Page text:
Renal transplantation is the ideal renal replacement therapy for treatment of end stage kidney failure but its limitation is the constant shortage of cadaveric donors. While the traditional source of cadaveric kidneys is procurement from heart-beating donors, organ procurement from non-heart-beating donors (NHBD) would help in coping with the rising demand for organs. However various important legal, logistic and technical constraints have limited the implementation of such a procurement programme. Nevertheless, prolonged warm ischaemic times in procuring kidneys from NHB donors may affect the viability of these organs and adversely affect overall outcome after transplant.Fifty-three consecutive patients who underwent renal allotransplantation (Tx) between January and December 1994 at the Singapore General Hospital were retrospectively reviewed. Outcomes after renal transplantation among 25 heart-beating donor (HBD) and 28 NHBD were compared. Despite significant differences in donor age (23.7 ± 11.0 and 34.1 ± 7.9, P = 0.001), first warm (0 and 22.2 ± 9.0 minutes) and cold ischaemic times (12.8 ± 6.7 and 5.2 ± 5.0 hours, P = 0.001) between the HBD and NHBD groups, the two-year patient and graft survivals were very similar in both groups (100% versus 98% and 98% versus 96%). The incidence of delayed graft function (DF) was also comparable between the HBD (41%) and the NHBD (50%) Tx. These results suggest that NHBD is a viable source for kidney transplants and comparable patient and graft survivals can be achieved if the first warm and cold ischaemic times are kept to the minimum.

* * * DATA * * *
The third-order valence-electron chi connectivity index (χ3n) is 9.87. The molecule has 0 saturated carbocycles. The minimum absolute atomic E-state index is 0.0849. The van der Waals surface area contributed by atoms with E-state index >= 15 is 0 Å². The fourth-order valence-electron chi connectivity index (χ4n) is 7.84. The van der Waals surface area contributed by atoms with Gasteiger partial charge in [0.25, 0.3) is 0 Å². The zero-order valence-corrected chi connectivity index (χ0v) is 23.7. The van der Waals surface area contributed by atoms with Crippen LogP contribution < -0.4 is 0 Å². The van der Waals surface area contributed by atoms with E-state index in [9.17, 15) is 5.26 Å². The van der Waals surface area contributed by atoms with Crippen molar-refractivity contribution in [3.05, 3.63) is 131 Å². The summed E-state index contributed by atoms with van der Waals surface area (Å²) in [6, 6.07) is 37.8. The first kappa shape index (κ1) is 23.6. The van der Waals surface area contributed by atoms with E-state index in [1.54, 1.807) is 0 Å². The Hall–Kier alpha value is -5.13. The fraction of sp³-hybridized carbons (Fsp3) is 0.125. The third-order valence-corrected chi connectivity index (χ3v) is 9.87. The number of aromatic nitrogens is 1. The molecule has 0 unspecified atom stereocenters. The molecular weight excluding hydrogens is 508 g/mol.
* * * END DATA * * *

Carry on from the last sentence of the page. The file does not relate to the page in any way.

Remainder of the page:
End stage renal failure (ESRF) is the most common end stage organ disease treated with transplantation in Singapore. Though renal transplantation is the preferred treatment for ESRF, organ shortage is a major obstacle.
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